Alice gives a web site – alicestarmore.com – which didn’t seem to go anywhere when I clicked on textiles. I also looked at virtualyarns.com where yarn, books and patterns by Alice can be obtained. This site seems good and up-to-date.

I give this book a thumbs up.

Worth keeping and having in my library. At this point I might keep both copies as I like the man’s version in the early book and the woman’s in the later version. One day I might have to choose and give up one or the other…..

Aran Cable Stitches

Aran_Cables

This book is going very slowly, but this week I feel like I made headway. I got through the text heavy  speculations on when Aran Knitting actually started. In the end in the final speculation Alice believes that the reality is that the first ’40s and ’50s – much later than anyone else dared to say. By the time I got through it, I’m not sure that I really care anymore. Aran Knitting is still interesting to many knitters – especially those who buy this book!

So from there I went on to Aran Patterns – Yeah! All the stitch pattern photos were knit in Alice Starmore Bainin (an Aran weight wool). It’s actually a really good yarn for the stitch pattern which appear crisp and stand out well from the reverse stockinette background. The light plum color photographed very well. Actually better than off-white and definitely better than a dark shade.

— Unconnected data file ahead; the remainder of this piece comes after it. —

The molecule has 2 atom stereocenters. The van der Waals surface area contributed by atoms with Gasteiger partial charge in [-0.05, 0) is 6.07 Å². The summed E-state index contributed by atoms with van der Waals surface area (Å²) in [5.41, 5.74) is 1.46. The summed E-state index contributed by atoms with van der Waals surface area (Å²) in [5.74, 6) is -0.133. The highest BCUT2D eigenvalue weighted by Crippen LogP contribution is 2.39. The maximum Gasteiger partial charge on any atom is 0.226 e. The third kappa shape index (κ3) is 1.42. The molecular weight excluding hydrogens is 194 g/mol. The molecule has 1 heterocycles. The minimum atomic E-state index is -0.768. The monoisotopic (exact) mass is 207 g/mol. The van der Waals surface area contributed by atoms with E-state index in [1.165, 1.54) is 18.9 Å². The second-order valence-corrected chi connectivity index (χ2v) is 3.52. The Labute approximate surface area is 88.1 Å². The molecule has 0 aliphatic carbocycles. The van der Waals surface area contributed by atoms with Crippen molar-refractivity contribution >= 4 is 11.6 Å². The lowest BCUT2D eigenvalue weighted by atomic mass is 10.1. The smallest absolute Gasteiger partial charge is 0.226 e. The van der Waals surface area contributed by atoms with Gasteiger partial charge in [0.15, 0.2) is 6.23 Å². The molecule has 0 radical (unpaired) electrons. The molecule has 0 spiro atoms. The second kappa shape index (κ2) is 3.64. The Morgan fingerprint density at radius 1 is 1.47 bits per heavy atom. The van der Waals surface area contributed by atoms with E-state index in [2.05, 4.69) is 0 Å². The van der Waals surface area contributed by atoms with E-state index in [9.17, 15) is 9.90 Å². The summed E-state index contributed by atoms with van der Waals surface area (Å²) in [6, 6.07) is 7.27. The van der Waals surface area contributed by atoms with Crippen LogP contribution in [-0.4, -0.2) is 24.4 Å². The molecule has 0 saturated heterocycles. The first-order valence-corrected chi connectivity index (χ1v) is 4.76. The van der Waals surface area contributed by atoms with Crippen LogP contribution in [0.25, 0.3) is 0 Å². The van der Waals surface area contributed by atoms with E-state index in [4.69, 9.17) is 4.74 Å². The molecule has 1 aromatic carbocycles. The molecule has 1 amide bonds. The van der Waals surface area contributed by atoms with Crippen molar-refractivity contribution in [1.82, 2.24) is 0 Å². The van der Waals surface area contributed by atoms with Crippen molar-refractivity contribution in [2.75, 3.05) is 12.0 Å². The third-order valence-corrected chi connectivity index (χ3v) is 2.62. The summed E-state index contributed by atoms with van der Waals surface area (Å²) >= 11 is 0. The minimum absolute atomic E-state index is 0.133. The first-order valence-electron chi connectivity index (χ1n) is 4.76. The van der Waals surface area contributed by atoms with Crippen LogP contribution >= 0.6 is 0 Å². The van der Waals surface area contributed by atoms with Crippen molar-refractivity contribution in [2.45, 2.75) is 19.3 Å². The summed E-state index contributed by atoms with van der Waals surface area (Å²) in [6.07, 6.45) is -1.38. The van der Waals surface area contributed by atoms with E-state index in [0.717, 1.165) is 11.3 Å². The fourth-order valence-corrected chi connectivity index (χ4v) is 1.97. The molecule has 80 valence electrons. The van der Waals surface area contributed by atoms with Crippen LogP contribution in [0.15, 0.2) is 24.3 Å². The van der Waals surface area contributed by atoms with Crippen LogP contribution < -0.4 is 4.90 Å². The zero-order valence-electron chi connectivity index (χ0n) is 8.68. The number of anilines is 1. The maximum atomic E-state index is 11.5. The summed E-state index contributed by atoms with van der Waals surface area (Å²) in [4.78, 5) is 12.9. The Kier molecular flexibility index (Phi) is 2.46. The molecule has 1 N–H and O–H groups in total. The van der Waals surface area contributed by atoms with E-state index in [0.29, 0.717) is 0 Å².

This is a meaty section – from page 52 through page 99. A great reference library for cable lovers.

I thought I knew lots about cables, but I did learn more than I thought I would from the book. For me, this is the most important factor in my own personal “keep or lose” in book reviews.

First, There is a good chart key, although the actual symbols are not ones that I see generally used in US publications. I give Alice good marks on including excellent illustrations/drawings of how to create various cables beginning with the simplest cable crossings.

Alice covers many cable variations from double cables to diamond shapes cable formations filled with bobbles, seed stitch, and twisted stitches. The honeycomb panels – I hate. The plaited cables – I love. The surprise was the openwork patterns.

What did I learn?

1) A problem I’ve often had is to figure out what row to actual make a cross. The drawing of “counting rows between cable crosses” shown from the back of the work makes so much sense. Why didn’t I ever think of that before?

2) A good tip – decrease stitches before binding off so that the bind off does flare out.